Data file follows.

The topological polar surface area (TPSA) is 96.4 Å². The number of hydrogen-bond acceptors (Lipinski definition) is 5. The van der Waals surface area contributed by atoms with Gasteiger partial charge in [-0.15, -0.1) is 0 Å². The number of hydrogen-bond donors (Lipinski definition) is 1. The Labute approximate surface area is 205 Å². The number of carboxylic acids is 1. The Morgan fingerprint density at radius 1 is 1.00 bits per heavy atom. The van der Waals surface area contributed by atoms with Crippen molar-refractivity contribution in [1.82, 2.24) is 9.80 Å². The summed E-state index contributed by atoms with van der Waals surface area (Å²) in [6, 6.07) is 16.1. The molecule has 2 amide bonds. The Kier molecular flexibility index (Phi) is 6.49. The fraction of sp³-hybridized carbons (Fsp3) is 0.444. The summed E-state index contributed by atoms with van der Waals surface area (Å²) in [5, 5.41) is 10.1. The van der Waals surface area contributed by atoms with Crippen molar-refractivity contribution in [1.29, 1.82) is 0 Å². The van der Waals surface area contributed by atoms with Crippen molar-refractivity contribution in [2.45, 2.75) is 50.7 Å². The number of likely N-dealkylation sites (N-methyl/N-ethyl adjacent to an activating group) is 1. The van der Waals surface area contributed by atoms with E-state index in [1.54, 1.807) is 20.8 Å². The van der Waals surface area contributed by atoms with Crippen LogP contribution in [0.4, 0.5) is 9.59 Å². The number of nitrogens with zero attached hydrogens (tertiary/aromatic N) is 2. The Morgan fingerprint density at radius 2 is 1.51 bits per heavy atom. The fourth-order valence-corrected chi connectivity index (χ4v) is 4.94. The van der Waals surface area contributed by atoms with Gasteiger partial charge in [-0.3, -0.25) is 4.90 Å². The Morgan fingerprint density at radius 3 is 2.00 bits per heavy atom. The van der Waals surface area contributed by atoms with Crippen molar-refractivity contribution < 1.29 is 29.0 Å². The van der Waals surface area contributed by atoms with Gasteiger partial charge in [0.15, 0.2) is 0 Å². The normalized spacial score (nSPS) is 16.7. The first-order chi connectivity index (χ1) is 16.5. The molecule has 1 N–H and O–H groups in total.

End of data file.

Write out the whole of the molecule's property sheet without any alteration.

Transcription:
The topological polar surface area (TPSA) is 96.4 Å². The number of hydrogen-bond acceptors (Lipinski definition) is 5. The van der Waals surface area contributed by atoms with Gasteiger partial charge in [-0.15, -0.1) is 0 Å². The number of hydrogen-bond donors (Lipinski definition) is 1. The Labute approximate surface area is 205 Å². The number of carboxylic acids is 1. The Morgan fingerprint density at radius 1 is 1.00 bits per heavy atom. The van der Waals surface area contributed by atoms with Crippen molar-refractivity contribution in [1.82, 2.24) is 9.80 Å². The summed E-state index contributed by atoms with van der Waals surface area (Å²) in [6, 6.07) is 16.1. The molecule has 2 amide bonds. The Kier molecular flexibility index (Phi) is 6.49. The fraction of sp³-hybridized carbons (Fsp3) is 0.444. The summed E-state index contributed by atoms with van der Waals surface area (Å²) in [5, 5.41) is 10.1. The van der Waals surface area contributed by atoms with Crippen molar-refractivity contribution in [1.29, 1.82) is 0 Å². The van der Waals surface area contributed by atoms with Crippen molar-refractivity contribution in [2.45, 2.75) is 50.7 Å². The number of likely N-dealkylation sites (N-methyl/N-ethyl adjacent to an activating group) is 1. The van der Waals surface area contributed by atoms with E-state index in [1.54, 1.807) is 20.8 Å². The van der Waals surface area contributed by atoms with Crippen LogP contribution in [0.4, 0.5) is 9.59 Å². The number of nitrogens with zero attached hydrogens (tertiary/aromatic N) is 2. The Morgan fingerprint density at radius 2 is 1.51 bits per heavy atom. The fourth-order valence-corrected chi connectivity index (χ4v) is 4.94. The van der Waals surface area contributed by atoms with Gasteiger partial charge in [-0.3, -0.25) is 4.90 Å². The Morgan fingerprint density at radius 3 is 2.00 bits per heavy atom. The van der Waals surface area contributed by atoms with Crippen molar-refractivity contribution < 1.29 is 29.0 Å². The van der Waals surface area contributed by atoms with Gasteiger partial charge in [0.15, 0.2) is 0 Å². The normalized spacial score (nSPS) is 16.7. The first-order chi connectivity index (χ1) is 16.5. The molecule has 1 N–H and O–H groups in total.